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Iraqi Air Defense Dilemma

Iraq has a major problem.  Iraq’s air defense is the US Forces in Iraq and those forces are gone at the end of 2011.  That region is too dangerous to go without air cover.


The earliest that new fighters could start delivering is 2014.  Then there is two to three years of training.  Iraq cannot afford more than one squadron of fighters per year.  It takes a minimum of five squadrons provide Iraq with a basic credible air defense.  That means the earliest Iraq could have a basic air defense using new aircraft is after 2020.


There are all sorts of speculation and suggestions as to how to provide an air defense to fill that eight year gap.  The most common comes from those that advocate surface-to-air missiles as a means to provide air defense.  But that does not cover the gap.  Iraq has to pay up front and it takes an air defense brigade to cover the area that a fighter squadron can cover.


In one article, the suggestion was to buy 10 batteries of Patriots and four squadrons of F16.  The problem is that that does not address the manufacture, delivery, and training time needed.  The gap still exists.  It also understates the needed systems:

  1. Patriot is a high-altitude area defense system with anti-ballistic missile defense capabilities.  To cover those areas you need two to three low-altitude batteries.  Each Patriot Battery would have to be an Air Defense Battalion. 
  2. Then there is still the cost, delivery time, and training time for the missile systems and the fighter squadrons.
  3. Also, to field four operational squadrons you would need five squadrons of aircraft.  The fifth squadron for training and spares for the other four. 
  4. The Iraqi Ministry of Defense is not looking at surface to air missiles as an option.  Iraq cannot afford to buy, train, and field fighters and SAMs at the same time.  It is one or the other.   
  5. Without the fighters, the number of SAMs needed triples.  That increases personnel training, costs and training time.  In terms of manpower, money, and fielding times, SAMs do not answer the basic problem.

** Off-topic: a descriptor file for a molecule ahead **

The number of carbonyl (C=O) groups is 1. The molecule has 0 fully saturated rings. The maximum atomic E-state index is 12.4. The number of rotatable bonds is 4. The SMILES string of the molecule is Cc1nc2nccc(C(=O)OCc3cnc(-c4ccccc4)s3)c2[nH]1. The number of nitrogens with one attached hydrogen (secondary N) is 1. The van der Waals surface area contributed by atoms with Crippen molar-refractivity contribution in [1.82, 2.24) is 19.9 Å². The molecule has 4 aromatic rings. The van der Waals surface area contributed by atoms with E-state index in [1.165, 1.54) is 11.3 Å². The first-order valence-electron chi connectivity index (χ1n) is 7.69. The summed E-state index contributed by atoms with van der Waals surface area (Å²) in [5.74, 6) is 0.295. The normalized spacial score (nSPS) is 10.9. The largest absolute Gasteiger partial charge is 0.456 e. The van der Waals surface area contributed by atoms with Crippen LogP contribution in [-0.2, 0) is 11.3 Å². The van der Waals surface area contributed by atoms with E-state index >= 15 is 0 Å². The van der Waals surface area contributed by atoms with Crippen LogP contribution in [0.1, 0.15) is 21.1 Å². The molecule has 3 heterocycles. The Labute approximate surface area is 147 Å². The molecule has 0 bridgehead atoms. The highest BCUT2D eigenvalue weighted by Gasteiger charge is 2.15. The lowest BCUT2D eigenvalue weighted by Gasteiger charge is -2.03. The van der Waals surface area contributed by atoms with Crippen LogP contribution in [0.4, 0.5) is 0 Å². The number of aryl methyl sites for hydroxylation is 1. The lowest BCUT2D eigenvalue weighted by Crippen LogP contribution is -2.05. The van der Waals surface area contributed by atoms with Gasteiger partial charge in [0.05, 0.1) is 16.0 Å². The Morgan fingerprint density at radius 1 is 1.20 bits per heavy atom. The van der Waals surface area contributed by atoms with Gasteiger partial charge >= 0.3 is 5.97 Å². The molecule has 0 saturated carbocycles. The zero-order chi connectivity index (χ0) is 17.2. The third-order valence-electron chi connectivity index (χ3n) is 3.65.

In “US Lend/Lease to Iraq? “, the only option that comes close to meeting the 2012 deadline was addressed.  If the US loans, leases, or donates enough of the fighters being retired early from the USAF, then the delivery becomes 2010.  That would allow the Iraqi Air Force to start training in 2010 and to become operational in 2012-2013.  That narrows the gap to one, possibly two years.


That buys Iraq time to take delivery of newer aircraft to replace the used aircraft.


Iraq has a problem, partially of its own government’s making.  Because of the insistence on a US withdraw by 2012, Iraq needs an air defense to start training in the next year.   Most of the ideas do not answer that basic problem of time and money.  The questions now are: 

  1. Is the US Government willing to provide enough aircraft to cover Iraq?
  2. How many aircraft and how much support equipment is the US going to provide?
  3. How soon will delivery start?
  4. Is the Iraqi and US governments willing to cover the gap with residual US air, support, and training after the deadline?
  5. And what air tracking systems are they going to get in that time to direct the fighters?  AWACS?

DJ Elliott